Flowers of the Desert

How many spins does it take to move the world?

You can’t just put a village on the stage. Adapting folk dances to the concert stage inevitably requires changes, like adjusting patterns to the frontal perspective of a proscenium theater and then finding ways to make the audience feel somehow part of a community. Colors of Rajasthan: Music and Dance of the Desert, a World Music Institute offering featuring Gulabi Sapera & Party, does very little overt wooing. The musicians (except for Bhawroo Khan Langa, the jovial khartal player, who almost levitates when he wields his clappers) play their drums, harmonium, and wind instruments with businesslike skill. The brightly garbed dancers enter, do what they came to do, and exit (and that’s really all they have to do to enthrall us).

The music of the Langas, desert-dwellers in the North Indian state of Rajasthan, is vibrant and bracing, full of the melismas we associate with other Indian styles, but less caressing. Ramakishnan Nagarchi plays a riveting solo on two small, tipped kettledrums, one mellow, one sharp-voiced. The dancers—all members of Gulabi Sapera’s family, several of them her offspring—perform with a forthright ease. Six women of the troupe form parallel lines or circles to show us the basic steps of the region’s folk dances. In their red, pink, and orange clothes, they resemble desert blooms when they spin and their long, full skirts bell out. They spin a lot—in place and traveling in a circle. In many ways, their style resembles those of North Africa and the Middle East. Accenting the rhythms with one softly stamping foot, they arch into backbends, twist their hips rapidly, and sway their shoulders—their arms casually sinuous, their wrists mobile, their hands flicking from closed to open.

As the company’s star, Gulabi Sapera is presumably the one who selects and arranges the regional dances and choreographs the ones with narrative content. In a Banjara dance, Dinesh Kumar (Gulabi’s son) and Rahki Poonan (her daughter) play a courting couple. Rather, he courts her, and she alternates between encouraging and evading him, except when they dance the same twisting, springy, stamping steps. Here “performance” comes into play. Kumar, a skinny, endearingly enthusiastic young man, shows off by arching backward until his head touches the ground and revolving in that position while playing clappers he’s snagged from the musicians. When she leaves, he shrugs at us, grinning, and explodes into a few more exciting moves he has up his sleeve. In a trio related to the festival of Holi, he and Raju Nath try to catch Poonan, who repeatedly lures them and then slips past them, maybe knocking Nath’s yellow hat off and smacking Kumar as she goes.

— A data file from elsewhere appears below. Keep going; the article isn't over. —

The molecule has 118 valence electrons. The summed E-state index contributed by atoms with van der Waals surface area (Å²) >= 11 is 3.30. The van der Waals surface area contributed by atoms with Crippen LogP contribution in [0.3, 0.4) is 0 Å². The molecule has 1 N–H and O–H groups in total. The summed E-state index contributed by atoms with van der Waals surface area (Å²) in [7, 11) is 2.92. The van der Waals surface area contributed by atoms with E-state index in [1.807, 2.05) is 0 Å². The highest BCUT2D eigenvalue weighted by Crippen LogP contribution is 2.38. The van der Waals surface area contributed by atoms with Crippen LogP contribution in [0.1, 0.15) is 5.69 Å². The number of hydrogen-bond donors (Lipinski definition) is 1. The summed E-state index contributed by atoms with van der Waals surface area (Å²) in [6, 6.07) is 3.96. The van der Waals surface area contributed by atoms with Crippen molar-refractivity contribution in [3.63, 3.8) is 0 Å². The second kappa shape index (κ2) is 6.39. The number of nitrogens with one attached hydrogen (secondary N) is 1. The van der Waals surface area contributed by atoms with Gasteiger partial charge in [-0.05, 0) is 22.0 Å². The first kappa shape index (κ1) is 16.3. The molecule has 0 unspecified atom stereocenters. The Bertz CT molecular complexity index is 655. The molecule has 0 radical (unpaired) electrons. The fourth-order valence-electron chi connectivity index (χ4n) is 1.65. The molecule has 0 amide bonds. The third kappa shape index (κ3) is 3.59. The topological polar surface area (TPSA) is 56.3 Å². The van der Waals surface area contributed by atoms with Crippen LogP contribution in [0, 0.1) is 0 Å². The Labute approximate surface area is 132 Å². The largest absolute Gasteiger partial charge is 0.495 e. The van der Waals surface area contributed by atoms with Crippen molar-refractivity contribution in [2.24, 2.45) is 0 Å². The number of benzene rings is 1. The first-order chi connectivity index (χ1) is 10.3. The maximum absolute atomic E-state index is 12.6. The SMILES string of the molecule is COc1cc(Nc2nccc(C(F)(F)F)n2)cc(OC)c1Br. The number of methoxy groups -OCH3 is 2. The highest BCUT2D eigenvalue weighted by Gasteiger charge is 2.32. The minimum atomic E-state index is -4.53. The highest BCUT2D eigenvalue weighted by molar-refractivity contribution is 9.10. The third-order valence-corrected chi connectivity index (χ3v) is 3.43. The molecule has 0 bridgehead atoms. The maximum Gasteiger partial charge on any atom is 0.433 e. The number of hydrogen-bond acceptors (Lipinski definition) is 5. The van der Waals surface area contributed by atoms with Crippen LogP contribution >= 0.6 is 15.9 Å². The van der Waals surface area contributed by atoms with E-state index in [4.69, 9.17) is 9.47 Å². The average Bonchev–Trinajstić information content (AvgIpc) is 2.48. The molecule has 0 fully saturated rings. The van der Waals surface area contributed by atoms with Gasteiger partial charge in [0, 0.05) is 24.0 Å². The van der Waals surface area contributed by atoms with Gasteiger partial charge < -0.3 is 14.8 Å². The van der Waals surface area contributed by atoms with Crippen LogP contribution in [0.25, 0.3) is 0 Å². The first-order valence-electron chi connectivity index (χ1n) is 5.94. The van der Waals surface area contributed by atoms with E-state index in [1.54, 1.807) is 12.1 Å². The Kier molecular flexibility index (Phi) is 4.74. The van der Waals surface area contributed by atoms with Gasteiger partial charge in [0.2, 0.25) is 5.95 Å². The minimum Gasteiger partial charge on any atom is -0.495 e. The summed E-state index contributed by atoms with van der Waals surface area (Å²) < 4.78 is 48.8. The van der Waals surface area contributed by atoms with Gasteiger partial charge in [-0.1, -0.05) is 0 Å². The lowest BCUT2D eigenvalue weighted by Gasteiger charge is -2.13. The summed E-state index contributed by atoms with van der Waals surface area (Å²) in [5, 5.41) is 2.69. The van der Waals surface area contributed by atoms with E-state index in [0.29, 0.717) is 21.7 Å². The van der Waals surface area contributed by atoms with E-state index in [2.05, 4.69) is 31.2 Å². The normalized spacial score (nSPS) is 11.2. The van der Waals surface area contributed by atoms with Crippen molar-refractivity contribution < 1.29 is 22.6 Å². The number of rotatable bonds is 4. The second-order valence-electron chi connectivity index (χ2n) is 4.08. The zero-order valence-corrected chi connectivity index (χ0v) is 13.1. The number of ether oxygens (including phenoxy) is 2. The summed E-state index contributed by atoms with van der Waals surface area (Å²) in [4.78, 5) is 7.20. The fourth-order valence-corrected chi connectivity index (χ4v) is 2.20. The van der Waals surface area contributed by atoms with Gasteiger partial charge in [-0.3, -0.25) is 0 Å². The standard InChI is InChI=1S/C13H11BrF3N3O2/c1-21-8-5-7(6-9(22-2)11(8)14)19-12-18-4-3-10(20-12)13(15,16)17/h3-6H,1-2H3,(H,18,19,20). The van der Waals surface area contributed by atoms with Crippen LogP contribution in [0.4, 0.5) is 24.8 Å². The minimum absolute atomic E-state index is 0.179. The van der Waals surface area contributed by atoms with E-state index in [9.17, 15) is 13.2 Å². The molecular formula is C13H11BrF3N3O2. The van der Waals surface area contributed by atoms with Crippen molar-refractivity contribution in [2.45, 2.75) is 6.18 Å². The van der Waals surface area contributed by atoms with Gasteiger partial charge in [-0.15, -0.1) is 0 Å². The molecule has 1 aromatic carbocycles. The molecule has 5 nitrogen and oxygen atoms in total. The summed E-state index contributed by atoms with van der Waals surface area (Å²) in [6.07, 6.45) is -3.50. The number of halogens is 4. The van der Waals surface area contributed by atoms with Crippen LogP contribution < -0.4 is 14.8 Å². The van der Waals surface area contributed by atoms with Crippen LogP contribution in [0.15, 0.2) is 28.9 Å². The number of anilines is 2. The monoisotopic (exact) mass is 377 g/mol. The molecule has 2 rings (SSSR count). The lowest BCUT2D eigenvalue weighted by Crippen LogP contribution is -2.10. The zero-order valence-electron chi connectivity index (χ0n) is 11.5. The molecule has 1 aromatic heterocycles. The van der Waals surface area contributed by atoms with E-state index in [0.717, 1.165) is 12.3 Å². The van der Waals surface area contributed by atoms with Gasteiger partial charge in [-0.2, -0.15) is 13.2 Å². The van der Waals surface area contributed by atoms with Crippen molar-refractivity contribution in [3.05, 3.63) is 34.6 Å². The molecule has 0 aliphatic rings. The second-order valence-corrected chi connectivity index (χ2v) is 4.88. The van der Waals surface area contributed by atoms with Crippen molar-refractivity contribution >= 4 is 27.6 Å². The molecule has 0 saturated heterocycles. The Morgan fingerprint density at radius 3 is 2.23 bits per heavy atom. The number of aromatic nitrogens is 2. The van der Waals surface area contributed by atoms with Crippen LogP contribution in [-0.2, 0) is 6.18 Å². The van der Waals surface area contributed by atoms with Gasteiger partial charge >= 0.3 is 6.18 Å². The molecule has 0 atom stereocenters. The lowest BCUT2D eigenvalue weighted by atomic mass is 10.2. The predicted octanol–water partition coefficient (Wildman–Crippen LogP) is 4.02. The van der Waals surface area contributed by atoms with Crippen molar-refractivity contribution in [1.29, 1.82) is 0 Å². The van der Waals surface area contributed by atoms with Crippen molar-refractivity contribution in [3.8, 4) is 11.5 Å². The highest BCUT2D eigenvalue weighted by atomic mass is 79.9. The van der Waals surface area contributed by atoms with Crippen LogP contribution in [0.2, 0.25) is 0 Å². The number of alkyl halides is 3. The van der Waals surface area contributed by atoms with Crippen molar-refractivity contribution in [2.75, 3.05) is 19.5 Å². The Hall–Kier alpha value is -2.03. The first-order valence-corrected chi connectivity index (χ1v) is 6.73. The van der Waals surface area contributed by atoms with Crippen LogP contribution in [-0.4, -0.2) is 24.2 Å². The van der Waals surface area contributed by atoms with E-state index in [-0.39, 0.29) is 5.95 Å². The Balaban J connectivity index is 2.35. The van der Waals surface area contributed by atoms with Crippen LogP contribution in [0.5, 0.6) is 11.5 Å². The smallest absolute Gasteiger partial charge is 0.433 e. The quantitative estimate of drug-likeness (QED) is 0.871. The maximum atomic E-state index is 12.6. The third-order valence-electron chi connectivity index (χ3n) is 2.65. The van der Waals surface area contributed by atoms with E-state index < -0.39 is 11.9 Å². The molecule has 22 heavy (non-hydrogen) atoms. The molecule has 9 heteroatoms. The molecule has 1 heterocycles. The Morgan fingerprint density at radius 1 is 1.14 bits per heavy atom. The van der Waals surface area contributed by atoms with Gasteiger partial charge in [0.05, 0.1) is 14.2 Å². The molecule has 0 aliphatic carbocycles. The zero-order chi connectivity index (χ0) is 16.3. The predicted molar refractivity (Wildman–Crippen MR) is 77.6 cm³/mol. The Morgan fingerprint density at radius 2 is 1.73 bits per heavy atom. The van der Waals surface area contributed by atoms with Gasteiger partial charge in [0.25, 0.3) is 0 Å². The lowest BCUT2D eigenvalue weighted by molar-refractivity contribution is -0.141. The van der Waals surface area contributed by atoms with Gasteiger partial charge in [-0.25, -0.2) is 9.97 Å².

The charismatic Gulabi (extravagantly praised by ones of the musicians at the curtain call as the “Queen of India”) has crafted her own numbers, using traditional themes and steps. In a dance about a peacock, she performs with an immense quiver of feathers on her back, spreading them with her hands or letting them trail behind her. She prowls, quivering and pecking, and smiling at the audience with an overtness that seems to belie the male bird’s lament that singer Sukander Khan is supposedly voicing. I found her “Desert Rose dance” much more entrancing. To the sounds of wooden double flute, jaw harp, drum, and singing, she moves almost introspectively, her feet treading and hips swaying with supple strength, her gestures feathering the air.

The Saperas are a migrant community of snake charmers, and she saves the “Kalbeliya dance” that acknowledges this until last. As I remember, this is the only dance in which hand gestures, briefly, seem to mean something. After all the women (including a little daughter), wearing gorgeous black and silver costumes, have sung together, and each has spun faster and faster, spiralling her torso, Gulabi, alone onstage, performs a major trick. Dropping to the floor, she arches back to pick up one foot by the toe and lifts it behind her until it almost touches the back of her head. Then, after a few little grimaces to tease us with the difficulty of what she’s about to do, she starts twisting and ducking under that grasp, encircling herself. She may not look exactly like a snake but she creates a startling metaphor for coiling that, outside of a theater setting, ought to work some pretty potent magic.

 
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